Review : Haig Club Single Grain Whisky

Connor McGregor, Dennis Rodman, Justin Timberlake, P Diddy, Ludacris, George Clooney and Adam Levine aren’t names you’d usually come across put together, let alone on a whisky blog. And weird as it may sound , these folks do have quite a bit in common – they all own (read ‘in partnership’) their very own liquor brands. And I’m sure by now, you’ve come to fathom where I might be heading with this write up; David Beckham, Simon Fuller and their 2014 partnership with Diageo, aka the Haig Club Single Grain Whisky.

The Haig Club is not your usual blend, nor does it share space with the Single Malts and that’s because this whisky is made from a fusion of grain whiskies from a single distillery – the oldest grain distillery in Scotland! The name was penned as a tribute to the Haig family who started it all during the late 1700s and later established the Cameronbridge distillery in 1824.

The distillery uses about 10% malted barley and 90% wheat to make the wash, which is then distilled using both Stein and Coffey stills. The resulting distilled spirit is now matured in either of the three casks: First filled American Oak, Ex-Bourbon Barrels or rejuvenated oak casks- those with a layer scrapped off and then reactivated (‘charred’), and then each are blended together to achieve the desired flavor profile.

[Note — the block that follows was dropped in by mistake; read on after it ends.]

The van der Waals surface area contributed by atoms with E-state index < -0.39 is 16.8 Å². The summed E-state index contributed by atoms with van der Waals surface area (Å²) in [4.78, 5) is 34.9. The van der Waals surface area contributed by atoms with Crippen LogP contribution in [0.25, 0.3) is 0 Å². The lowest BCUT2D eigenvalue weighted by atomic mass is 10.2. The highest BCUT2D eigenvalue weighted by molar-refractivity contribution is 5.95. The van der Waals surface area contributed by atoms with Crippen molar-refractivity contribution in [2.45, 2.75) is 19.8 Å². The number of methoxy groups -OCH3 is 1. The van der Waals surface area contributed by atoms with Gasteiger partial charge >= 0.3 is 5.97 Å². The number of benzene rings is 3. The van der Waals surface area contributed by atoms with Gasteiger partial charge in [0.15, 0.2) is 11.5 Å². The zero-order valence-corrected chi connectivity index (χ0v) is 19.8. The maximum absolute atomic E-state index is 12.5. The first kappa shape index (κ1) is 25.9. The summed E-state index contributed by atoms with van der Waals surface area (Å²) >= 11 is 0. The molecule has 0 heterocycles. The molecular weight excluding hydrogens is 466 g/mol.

The blue decanter like bottle comes with the Haig brand name spread well across the wider face of the bottle. It isn’t your usual liquor flask, looking worlds apart thanks to its contemporary, vibrant and ‘pop culture rich’ persona. And though it makes for  a great center piece, much of its feel good factor ends abruptly the moment you try pouring yourself a glass. Its very contours makes it practically uncomfortable and quite cumbersome to hold, giving you quite a scare every time you need to tilt that bottle.

ABV : 40%

Eye: Pale Gold

Nose: Mild Sweetness of vanilla, butter, cream and oak. Thin slices of red apples and bananas infused with the mild fragrance of flowers, almost perfume like and white pepper.

Taste: Vanilla and butterscotch with traces of barley on the palate. Quite floral, accentuated with the sweetness of stone fruits and stewed apples followed by wood and hints of cardamom.

Finish: Short; sweet with hints of butter.

When you think about grain, you are immediately welcomed by delicate, fragrant flowers like the scent of spring and the warmth of the sun falling on your face. And its this very contribution that makes grain whiskies introduce balance, breadth and a more palatable character to blends, which otherwise might cause the relatively young drinker to cringe.

The Haig Club checks all the boxes in terms of fragrance with a rather delicate profile and having said that it does seem a bit watered down needing you to add in that effort in appreciating the many nuances it offers. The Haig is a worthy additive to cocktails however might not be well worth on it’s own especially for the money it commands, which to me is solely because of the stardom status that comes with it.

All in all, an average dram, not anything to really brag about. A good option for the novice drinker or maybe even for the ladies, on it’s own or as a cocktail.


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